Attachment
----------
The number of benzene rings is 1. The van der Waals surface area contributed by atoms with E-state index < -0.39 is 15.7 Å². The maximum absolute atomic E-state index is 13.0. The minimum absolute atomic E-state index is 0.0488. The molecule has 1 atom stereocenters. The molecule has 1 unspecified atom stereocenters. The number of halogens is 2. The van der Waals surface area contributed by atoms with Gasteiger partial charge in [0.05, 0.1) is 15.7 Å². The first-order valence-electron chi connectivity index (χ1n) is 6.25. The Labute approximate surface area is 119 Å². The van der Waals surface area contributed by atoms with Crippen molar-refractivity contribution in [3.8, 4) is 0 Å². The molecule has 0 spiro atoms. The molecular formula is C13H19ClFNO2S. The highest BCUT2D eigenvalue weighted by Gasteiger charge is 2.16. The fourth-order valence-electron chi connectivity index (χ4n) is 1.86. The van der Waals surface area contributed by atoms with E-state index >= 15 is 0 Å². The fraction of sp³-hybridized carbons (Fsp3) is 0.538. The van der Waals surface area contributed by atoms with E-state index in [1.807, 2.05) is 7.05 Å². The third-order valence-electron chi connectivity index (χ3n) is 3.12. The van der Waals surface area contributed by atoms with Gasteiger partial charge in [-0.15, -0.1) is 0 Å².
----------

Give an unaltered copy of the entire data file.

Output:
The number of benzene rings is 1. The van der Waals surface area contributed by atoms with E-state index < -0.39 is 15.7 Å². The maximum absolute atomic E-state index is 13.0. The minimum absolute atomic E-state index is 0.0488. The molecule has 1 atom stereocenters. The molecule has 1 unspecified atom stereocenters. The number of halogens is 2. The van der Waals surface area contributed by atoms with Gasteiger partial charge in [0.05, 0.1) is 15.7 Å². The first-order valence-electron chi connectivity index (χ1n) is 6.25. The Labute approximate surface area is 119 Å². The van der Waals surface area contributed by atoms with Crippen molar-refractivity contribution in [3.8, 4) is 0 Å². The molecule has 0 spiro atoms. The molecular formula is C13H19ClFNO2S. The highest BCUT2D eigenvalue weighted by Gasteiger charge is 2.16. The fourth-order valence-electron chi connectivity index (χ4n) is 1.86. The van der Waals surface area contributed by atoms with E-state index >= 15 is 0 Å². The fraction of sp³-hybridized carbons (Fsp3) is 0.538. The van der Waals surface area contributed by atoms with E-state index in [1.807, 2.05) is 7.05 Å². The third-order valence-electron chi connectivity index (χ3n) is 3.12. The van der Waals surface area contributed by atoms with Gasteiger partial charge in [-0.15, -0.1) is 0 Å².